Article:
9. How do the events in chapter 13, when Evie disarms Brodie at Langford Hall, foreshadow the events that transpire between her, Felicity Whitaker, and Cyrus?

10. Throughout the novel, a number of characters conceal the truth or tell lies in order to protect other people, including Evie. She tells Cyrus that she won’t tell him her real name, because if she does, he’ll die, because that’s what happens to everyone she loves. Do you believe her? Do you think it’s ever okay to lie to someone?

11. Discuss your reactions to the novel’s last chapter, where it’s revealed that Cyrus thinks he was wrong about Evie all along. Do you think there was some truth to the story people told about her? If not, why do you think Evie went along with the lie?

Enhance Your Book Club

1. Good Girl, Bad Girl is the second book in which Cyrus Haven appears as a character. Read The Secrets She Keeps and discuss Cyrus’s character development, from supporting character to protagonist.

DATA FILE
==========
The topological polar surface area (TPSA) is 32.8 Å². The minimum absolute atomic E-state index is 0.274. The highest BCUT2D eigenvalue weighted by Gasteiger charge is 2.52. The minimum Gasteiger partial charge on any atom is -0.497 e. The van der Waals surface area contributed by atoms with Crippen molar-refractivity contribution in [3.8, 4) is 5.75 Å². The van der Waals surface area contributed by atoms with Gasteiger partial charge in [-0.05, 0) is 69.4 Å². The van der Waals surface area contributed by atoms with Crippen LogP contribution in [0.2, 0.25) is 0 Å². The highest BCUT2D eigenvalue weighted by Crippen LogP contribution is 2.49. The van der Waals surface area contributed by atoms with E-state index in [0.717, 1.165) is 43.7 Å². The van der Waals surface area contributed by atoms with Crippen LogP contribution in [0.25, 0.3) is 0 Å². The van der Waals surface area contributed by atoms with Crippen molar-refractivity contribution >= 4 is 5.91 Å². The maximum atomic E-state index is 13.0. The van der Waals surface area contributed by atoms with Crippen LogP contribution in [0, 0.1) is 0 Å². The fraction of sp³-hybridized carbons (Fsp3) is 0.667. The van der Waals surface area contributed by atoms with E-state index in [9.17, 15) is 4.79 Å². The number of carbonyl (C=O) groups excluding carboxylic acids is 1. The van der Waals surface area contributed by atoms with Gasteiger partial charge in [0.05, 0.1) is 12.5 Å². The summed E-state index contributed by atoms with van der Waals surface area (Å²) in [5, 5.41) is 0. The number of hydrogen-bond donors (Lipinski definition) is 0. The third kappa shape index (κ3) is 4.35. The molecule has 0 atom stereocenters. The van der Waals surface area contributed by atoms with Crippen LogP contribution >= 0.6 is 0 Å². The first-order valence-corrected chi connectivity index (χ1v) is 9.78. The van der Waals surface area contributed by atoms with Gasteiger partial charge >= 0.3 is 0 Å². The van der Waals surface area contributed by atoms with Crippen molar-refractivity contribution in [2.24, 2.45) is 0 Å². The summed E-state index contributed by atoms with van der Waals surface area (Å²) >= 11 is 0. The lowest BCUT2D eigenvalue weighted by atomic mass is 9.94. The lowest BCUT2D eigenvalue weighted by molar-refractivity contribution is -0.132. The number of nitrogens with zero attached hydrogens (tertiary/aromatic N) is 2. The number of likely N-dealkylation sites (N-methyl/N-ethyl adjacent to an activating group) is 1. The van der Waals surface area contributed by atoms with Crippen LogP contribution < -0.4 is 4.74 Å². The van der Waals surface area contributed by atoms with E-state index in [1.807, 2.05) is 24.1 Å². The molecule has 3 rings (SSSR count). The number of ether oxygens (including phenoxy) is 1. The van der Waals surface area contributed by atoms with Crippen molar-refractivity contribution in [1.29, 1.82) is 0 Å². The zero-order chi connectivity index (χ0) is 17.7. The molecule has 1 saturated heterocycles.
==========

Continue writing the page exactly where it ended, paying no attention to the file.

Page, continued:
2. Sacha Hopewell, the officer who discovered “Angel Face,” fled the country after the attention the case drew. There are laws against revealing Evie Cormac’s identity as “Angel Face.” When Cyrus recalls the details of the case, he recalls real-life cases of kidnapped girls, including Elizabeth Smart and Jaycee Dugard. Research media coverage and reactions to these cases online. How does it compare to the fictional aftermath in the novel?

About The Author

Photograph by Tony Mott